I am becoming particularly fascinated by the material heritage of the Cold War: missile silos, fallout shelters, space toys, and suburbia. But look what’s happening to the epicenter and heritage icon of the post-World War II world in divided Berlin.
From the AFP 14 March:
By Simon Sturdee
BERLIN — Checkpoint Charlie, a world-famous symbol of the Cold War that until 1989 was the front line between two nuclear-armed superpowers, is getting its own McDonalds. For many, this is the final straw.
Where once US and Soviet tanks faced off as the whole world held its breath, there are now actors posing as soldiers in American or Soviet uniforms stamping tourists’ passports or posing in photos — for a fee.
And next to the replica “You are now entering the American sector” sign, souvenir shops and stalls sell chunks of the Berlin Wall and pieces of Cold War kitsch like toy “Trabi” cars and Soviet military hats.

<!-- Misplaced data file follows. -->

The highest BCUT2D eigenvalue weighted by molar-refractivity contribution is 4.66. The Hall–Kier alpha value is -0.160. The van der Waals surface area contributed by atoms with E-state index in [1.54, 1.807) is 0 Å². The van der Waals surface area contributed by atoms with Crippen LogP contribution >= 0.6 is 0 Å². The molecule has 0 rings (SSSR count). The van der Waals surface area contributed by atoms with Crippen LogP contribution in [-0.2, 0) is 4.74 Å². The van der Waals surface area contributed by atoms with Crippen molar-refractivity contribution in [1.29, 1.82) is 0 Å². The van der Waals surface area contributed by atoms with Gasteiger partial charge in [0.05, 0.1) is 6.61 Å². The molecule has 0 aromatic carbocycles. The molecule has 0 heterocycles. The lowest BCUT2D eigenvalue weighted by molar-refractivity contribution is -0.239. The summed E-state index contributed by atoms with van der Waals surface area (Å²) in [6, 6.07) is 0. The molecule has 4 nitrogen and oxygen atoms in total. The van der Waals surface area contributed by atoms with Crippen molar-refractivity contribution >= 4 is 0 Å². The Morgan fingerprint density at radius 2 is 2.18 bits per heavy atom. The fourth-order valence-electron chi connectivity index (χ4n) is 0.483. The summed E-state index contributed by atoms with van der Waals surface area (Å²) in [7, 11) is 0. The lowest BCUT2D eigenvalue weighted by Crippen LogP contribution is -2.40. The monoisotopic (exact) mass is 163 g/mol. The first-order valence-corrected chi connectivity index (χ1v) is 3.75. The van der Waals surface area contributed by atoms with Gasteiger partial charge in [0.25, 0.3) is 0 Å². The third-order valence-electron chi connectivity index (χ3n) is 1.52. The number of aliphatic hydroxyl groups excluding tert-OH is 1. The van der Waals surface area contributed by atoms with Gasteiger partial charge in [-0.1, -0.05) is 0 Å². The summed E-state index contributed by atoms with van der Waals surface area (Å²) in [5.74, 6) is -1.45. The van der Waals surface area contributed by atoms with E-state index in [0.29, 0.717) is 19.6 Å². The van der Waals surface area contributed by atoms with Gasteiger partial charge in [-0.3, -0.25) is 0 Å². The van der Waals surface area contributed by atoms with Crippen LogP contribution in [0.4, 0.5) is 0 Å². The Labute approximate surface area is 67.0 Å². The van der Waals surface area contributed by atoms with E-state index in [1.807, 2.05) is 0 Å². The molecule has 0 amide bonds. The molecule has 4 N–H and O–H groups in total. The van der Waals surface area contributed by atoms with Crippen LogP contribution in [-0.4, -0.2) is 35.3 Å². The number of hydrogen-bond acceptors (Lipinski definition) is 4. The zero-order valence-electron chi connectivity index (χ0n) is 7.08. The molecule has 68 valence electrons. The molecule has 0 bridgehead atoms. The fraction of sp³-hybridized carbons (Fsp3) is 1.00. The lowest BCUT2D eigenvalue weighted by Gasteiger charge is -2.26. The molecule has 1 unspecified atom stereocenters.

Other hot items include T-shirts showing Soviet leader Leonid Brezhnev’s famous kiss with East German strongman Eric Honecker, a common sign of socialist solidarity that triggered ridicule in the West — and was later satirized in a mural on the Berlin Wall after it was breached in November 1989.
Vernon Pike, a former US army colonel who used to command Checkpoint Charlie, was so incensed that he fired off an angry letter to the Berlin authorities in 2008, calling the transformation “an unacceptable spectacle”.
This January an immense billboard advert by a clothes company went up featuring a young woman wearing the maker’s jeans — and flashing her top half to a security camera.
There is already a Starbucks, and the “Golden Arches” logo will later this year adorn a building currently occupied by eateries including a sushi outlet, a kebab shop and a pizzeria, irreverently known as “Snackpoint Charlie”.
“This is really a very strange place,” Simone Bernaert, 62, a retired and unimpressed university lecturer from Paris visiting Berlin, told AFP…
For full article, click here.